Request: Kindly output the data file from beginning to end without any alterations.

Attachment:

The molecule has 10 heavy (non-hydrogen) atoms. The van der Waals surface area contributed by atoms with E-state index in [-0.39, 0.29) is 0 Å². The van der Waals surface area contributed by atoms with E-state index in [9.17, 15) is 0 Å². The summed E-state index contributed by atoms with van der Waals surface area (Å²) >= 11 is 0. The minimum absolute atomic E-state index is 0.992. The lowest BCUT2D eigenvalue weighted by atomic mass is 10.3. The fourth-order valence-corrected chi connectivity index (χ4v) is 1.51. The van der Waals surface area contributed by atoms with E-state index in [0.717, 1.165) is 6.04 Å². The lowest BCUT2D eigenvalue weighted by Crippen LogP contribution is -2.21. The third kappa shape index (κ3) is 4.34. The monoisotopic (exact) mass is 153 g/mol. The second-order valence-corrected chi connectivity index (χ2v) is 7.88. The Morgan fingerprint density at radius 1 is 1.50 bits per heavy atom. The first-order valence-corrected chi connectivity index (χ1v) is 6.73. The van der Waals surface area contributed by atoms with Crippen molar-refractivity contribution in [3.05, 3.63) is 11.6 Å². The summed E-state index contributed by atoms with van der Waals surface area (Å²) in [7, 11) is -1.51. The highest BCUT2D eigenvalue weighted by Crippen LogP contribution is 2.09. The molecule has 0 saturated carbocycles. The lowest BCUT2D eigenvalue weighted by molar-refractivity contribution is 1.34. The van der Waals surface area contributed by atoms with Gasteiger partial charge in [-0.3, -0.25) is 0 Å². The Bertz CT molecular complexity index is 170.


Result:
The molecule has 10 heavy (non-hydrogen) atoms. The van der Waals surface area contributed by atoms with E-state index in [-0.39, 0.29) is 0 Å². The van der Waals surface area contributed by atoms with E-state index in [9.17, 15) is 0 Å². The summed E-state index contributed by atoms with van der Waals surface area (Å²) >= 11 is 0. The minimum absolute atomic E-state index is 0.992. The lowest BCUT2D eigenvalue weighted by atomic mass is 10.3. The fourth-order valence-corrected chi connectivity index (χ4v) is 1.51. The van der Waals surface area contributed by atoms with E-state index in [0.717, 1.165) is 6.04 Å². The lowest BCUT2D eigenvalue weighted by Crippen LogP contribution is -2.21. The third kappa shape index (κ3) is 4.34. The monoisotopic (exact) mass is 153 g/mol. The second-order valence-corrected chi connectivity index (χ2v) is 7.88. The Morgan fingerprint density at radius 1 is 1.50 bits per heavy atom. The first-order valence-corrected chi connectivity index (χ1v) is 6.73. The van der Waals surface area contributed by atoms with Crippen molar-refractivity contribution in [3.05, 3.63) is 11.6 Å². The summed E-state index contributed by atoms with van der Waals surface area (Å²) in [7, 11) is -1.51. The highest BCUT2D eigenvalue weighted by Crippen LogP contribution is 2.09. The molecule has 0 saturated carbocycles. The lowest BCUT2D eigenvalue weighted by molar-refractivity contribution is 1.34. The van der Waals surface area contributed by atoms with Gasteiger partial charge in [-0.3, -0.25) is 0 Å². The Bertz CT molecular complexity index is 170.